I’d like to conclude by making two high-level observations about the Criminal Division’s work thus far in 2020.
First, our results demonstrate that our white-collar enforcement efforts have remained quite active in 2020, despite the significant challenges presented by a once-in-a-generation global pandemic that has had profound effects on everything we do. Despite this, our corporate enforcement results — and our FCPA results in particular — have met or exceeded our work from last year — both in terms of numbers and the nature and quality of the cases we have brought. That would be a noteworthy achievement any year, but it is remarkable in 2020 given the challenges we have faced. And it is due in no small part to the hard work and dedication of the women and men of the Criminal Division.
Second, our results this year — and in prior years — should conclusively put to rest the canard that white-collar enforcement — and FCPA enforcement in particular — has been lackluster during this administration. Nothing could be further from the truth.
In the two years I have had the privilege of serving at the Justice Department, the Criminal Division’s Fraud Section has — so far — criminally resolved 27 white-collar corporate cases consisting of 9 corporate guilty pleas; 16 corporate deferred prosecution agreements; and 8 corporate non-prosecution agreements. These cases collectively involved over $14 billion in charged losses and resulted in nearly $12 billion in global payments and amounts, over $7 billion in U.S. payments and amounts, and over $4.5 billion in U.S. criminal payments and amounts. These results have been achieved in traditional areas, such as the FCPA, as well as new areas of focus, such as our initiative to combat the unlawful practice of “spoofing” in commodities markets.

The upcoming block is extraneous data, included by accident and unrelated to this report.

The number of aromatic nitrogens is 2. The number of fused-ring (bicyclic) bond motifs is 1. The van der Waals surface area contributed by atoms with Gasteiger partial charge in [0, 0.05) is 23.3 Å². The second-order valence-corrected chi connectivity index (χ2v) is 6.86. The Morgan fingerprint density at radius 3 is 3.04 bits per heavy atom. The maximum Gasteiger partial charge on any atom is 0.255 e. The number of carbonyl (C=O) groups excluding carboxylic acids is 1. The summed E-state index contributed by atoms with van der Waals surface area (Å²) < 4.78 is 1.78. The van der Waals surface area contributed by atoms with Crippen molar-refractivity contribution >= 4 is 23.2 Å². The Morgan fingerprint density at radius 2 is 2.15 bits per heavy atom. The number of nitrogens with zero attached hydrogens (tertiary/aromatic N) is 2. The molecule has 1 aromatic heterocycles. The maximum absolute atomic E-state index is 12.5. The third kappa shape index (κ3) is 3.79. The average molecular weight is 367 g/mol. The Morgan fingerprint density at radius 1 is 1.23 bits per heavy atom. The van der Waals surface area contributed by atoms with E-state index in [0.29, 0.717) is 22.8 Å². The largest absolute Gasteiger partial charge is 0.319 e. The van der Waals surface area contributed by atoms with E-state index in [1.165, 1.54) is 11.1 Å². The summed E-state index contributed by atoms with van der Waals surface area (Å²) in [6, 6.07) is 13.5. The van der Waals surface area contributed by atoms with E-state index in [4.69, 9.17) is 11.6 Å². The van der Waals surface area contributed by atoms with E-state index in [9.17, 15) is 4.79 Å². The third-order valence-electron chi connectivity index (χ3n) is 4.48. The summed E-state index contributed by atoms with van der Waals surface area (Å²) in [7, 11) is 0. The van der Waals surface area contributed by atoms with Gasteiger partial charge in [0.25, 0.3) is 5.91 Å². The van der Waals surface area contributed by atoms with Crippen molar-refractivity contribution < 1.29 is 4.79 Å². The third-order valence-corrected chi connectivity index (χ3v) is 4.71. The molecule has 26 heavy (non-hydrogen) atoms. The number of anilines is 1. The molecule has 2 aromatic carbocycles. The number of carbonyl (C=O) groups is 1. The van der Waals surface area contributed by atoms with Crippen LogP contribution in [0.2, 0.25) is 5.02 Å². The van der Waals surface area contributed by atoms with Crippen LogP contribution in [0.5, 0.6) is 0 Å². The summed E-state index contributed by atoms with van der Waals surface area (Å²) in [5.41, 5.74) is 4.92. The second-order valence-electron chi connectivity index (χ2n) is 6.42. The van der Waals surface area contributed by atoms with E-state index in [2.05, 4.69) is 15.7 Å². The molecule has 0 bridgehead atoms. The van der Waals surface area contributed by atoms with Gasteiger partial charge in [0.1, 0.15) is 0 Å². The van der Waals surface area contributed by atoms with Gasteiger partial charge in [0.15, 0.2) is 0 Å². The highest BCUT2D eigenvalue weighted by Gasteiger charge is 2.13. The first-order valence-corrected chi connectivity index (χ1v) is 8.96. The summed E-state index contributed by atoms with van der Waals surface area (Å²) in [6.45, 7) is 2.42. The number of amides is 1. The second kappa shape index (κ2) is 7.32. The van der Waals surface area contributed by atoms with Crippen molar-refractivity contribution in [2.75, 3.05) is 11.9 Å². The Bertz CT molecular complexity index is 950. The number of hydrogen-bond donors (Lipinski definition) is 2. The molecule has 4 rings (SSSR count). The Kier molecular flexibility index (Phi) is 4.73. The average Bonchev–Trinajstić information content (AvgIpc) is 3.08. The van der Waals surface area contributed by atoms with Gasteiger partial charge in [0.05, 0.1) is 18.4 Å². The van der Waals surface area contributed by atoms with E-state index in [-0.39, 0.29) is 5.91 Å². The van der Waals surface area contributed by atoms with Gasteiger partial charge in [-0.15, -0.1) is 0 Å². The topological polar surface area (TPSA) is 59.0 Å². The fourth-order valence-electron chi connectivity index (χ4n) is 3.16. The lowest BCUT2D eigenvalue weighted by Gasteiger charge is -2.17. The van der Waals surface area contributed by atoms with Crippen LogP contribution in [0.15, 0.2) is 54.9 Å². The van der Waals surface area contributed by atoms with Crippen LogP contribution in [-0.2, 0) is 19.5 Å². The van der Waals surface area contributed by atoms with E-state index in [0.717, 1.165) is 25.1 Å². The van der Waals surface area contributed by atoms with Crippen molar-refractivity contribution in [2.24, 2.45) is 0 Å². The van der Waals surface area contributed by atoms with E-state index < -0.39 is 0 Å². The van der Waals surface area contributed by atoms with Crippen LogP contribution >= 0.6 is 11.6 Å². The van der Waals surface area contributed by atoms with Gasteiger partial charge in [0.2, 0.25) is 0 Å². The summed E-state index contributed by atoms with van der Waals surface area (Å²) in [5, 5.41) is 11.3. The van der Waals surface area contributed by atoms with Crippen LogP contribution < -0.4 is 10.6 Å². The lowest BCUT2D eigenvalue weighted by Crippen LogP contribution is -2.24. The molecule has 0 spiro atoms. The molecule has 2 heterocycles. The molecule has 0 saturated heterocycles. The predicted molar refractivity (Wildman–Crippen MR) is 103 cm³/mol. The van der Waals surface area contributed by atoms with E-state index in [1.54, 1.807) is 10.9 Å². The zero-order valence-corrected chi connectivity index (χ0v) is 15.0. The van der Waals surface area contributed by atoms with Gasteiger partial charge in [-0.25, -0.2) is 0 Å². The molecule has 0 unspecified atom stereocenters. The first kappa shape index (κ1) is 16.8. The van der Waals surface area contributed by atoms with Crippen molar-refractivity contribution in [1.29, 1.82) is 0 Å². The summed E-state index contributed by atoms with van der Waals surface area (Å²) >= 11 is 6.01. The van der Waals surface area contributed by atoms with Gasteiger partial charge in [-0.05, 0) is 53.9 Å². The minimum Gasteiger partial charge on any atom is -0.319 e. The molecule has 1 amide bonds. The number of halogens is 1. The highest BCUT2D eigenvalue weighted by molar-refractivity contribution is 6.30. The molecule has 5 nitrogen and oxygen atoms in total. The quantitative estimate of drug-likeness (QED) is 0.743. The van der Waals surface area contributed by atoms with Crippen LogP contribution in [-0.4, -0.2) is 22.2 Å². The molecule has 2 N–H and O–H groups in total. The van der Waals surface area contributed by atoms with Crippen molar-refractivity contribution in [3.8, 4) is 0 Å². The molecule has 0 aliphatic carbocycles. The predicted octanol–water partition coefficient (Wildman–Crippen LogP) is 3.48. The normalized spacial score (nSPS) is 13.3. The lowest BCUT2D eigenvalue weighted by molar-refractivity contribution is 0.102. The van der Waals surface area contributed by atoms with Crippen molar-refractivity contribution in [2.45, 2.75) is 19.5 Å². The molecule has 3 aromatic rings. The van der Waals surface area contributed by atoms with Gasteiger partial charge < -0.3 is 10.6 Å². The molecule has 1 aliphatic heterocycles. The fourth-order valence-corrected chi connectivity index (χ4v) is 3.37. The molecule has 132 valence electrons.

Importantly, our focus on corporate enforcement has not come at the expense of our other white-collar enforcement work. During this same period, the Criminal Division has begun or continued several key initiatives intended to target widescale criminal conduct.
For example, earlier this year, at the outset of the pandemic, the Criminal Division launched an initiative to combat fraud against the Paycheck Protection Program. Our work has been enormously successful in protecting the U.S. fisc and ensuring the integrity of this critical program, resulting so far in 62 cases and charges against nearly 90 individual defendants involving over $130 million in actual losses.
At the same time, the Criminal Division has also maintained our focus on other areas, such as fighting opioid abuse and healthcare fraud. Earlier this fall, for example, we announced the largest-ever national healthcare fraud takedown, which involved charges against almost 350 individual defendants who collectively submitted more than $6 billion in false and fraudulent claims to health care programs.
Put simply, our work this year — and in prior years — demonstrates that white-collar enforcement has remained a top priority for the Criminal Division. This is true not only in terms of FCPA enforcement, but also in other key areas, where the Division has emerged as a clear leader within the Department in the white-collar enforcement space. And while the Division’s areas of focus may change in the coming years, I expect that corporate enforcement will continue to be a priority for the Division and the Department of Justice, no matter who is in charge.
Thank you very much for the opportunity to be here with you today. It has been the honor of a lifetime to serve at the Department of Justice and to lead the talented women and men of the Criminal Division. It has also been a privilege to join you today to speak about their important work. What the Division has achieved over the past year on behalf of the American people in the face of the pandemic has been truly remarkable, and I am proud to have played a very small part in it.
Greetings I’m Sam.